Jason O’Connell explores how Meraas’ Bluewaters Island will be a new standard for construction projects in Dubai
When Meraas delivers Bluewaters Island in the first half of next year, it will raise the bar for other developers in Dubai, a city hardly short on big ideas. The man-made island, situated just 500 metres off the coast of Jumeirah Beach Residence (JBR) will combine residential, hospitality, retail and entertainment components under the shadow of what is certain to become a world famous landmark. The world’s tallest observation wheel is steadily beginning to take shape while construction continues around it. At 210 metres tall, Ain Dubai (Dubai Eye in Arabic) will dwarf the iconic London Eye (135m) and snatch the world record from the 167m High Roller in Las Vegas by some considerable distance.
Bluewaters Island is the logical next step for a developer that thinks differently to others. The projects it has successfully concluded to date -The Beach at JBR, Citywalk, Boxpark, Last Exit and Dubai Parks and Resorts– have each introduced a completely new concept to a city previously better known for shopping malls and skyscrapers. The government-controlled company is quite literally on a mission to change the face of Dubai.
Take The Beach at JBR for example. Adding a pedestrian retail project in JBR seemed to fly in the face of conventional wisdom: that people in Dubai prefer to drive their cars to an air-conditioned mall. But the project has proven to be a huge hit with tourists and residents alike, invigorating the area and lifting the value of all property around it. Bluewaters is planned to be an extension of that project while taking it to the next level.
“Meraas doesn’t see itself as a traditional developer,” says Michelle Seywood, Vice President of Design at Meraas. “We’re here to deliver a legacy for this city. We’re here to deliver great places and great experiences for the people who live in Dubai and the people that visit Dubai. We want people to leave with fantastic memories of what Dubai has to offer.”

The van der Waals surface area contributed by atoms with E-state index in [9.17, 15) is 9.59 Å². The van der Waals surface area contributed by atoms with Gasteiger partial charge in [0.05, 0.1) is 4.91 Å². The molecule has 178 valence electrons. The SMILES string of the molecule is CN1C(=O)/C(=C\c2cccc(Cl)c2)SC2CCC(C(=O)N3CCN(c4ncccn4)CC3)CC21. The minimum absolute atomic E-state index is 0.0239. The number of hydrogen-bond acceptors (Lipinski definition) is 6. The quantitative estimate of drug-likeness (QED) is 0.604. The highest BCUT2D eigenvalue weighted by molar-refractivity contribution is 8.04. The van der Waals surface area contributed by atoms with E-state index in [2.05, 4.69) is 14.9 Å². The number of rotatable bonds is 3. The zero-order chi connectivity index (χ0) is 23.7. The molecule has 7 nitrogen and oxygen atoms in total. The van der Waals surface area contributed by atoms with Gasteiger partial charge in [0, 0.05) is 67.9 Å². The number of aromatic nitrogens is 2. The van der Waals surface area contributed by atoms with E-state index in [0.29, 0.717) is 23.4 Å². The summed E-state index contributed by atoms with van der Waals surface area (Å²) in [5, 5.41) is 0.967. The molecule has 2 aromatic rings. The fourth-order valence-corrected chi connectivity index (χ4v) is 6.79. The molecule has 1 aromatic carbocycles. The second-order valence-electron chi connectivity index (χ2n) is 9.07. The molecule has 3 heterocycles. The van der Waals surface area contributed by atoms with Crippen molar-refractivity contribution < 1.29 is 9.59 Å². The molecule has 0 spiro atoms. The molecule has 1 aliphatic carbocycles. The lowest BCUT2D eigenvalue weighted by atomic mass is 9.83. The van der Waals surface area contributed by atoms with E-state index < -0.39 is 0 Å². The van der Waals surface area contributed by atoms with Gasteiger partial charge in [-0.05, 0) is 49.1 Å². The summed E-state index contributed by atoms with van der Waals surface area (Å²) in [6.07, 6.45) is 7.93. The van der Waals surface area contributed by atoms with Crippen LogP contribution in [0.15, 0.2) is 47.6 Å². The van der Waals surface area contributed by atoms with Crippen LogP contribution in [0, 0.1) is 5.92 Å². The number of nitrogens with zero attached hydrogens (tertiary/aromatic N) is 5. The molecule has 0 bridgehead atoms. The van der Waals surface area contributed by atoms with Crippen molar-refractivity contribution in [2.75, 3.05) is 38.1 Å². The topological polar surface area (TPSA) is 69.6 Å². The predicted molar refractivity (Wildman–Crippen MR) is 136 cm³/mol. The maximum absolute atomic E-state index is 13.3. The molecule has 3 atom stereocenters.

She adds: “Fundamental to our brand is this active urban life. We want people to participate in our developments. Putting people at the forefront is what sets us apart. His Highness Sheikh Mohammed, when we opened Citywalk, gathered all of the other developers to Citywalk to tell them ‘this is the benchmark for Dubai.’”
What Meraas developments have in common is that they are destinations, magnets for people that live in the city as well as those that come here to play. The company says it already attracts over 140 million people per year to its projects. At the heart of the firm’s ethos is a set of standing principles, says Seywood who has worked at Meraas for almost all its nine years of existence.
“We are a government developer. We’re not just about building buildings but about creating places and experiences, a community for people to live in and a lasting legacy, a catalyst to change the city and drive transformation in the whole landscape of the city of Dubai.”
Sure enough the developments have already begun to affect how others are doing things. The most obvious impact has been on the areas in the immediate vicinity of its projects.
“When we opened Citywalk, all the other developers started following us and knocking out the blank walls of their developments, opening the streets up, and making them active with food and beverage and retail.”
Meraas is doing all of this with a view to what Seywood terms “creating addresses”, distinctive neighbourhoods as much as you would find in world class cities such as New York, London or Hong Kong.
“Meraas doesn’t see itslef as a traditional developer. We’re here to deliver a legacy for this city” – Michelle Seywood, Meraas
“You go to London and you’ll remember key addresses within that city and that’s what we aim to do in Dubai,” Seywood says. “At Bluewaters, you’ll see architecture that you’ve not seen in Dubai before. Everything is carefully crafted – from the architecture, the urban planning, the mixture of uses and functions and tenants that we have in there – to create a new environment for Dubai.”
We paid a visit to Bluewaters Island late last month to get a close up of work in progress. The new bridge, built by Habtoor Leighton Group, had only been in place for around two weeks at the time and you could still see the parallel temporary causeway used daily by thousands of vehicles during the construction process which began in mid-2013. The island is served by its own dedicated link from Sheikh Zayed Road to ease passage in and out of the development.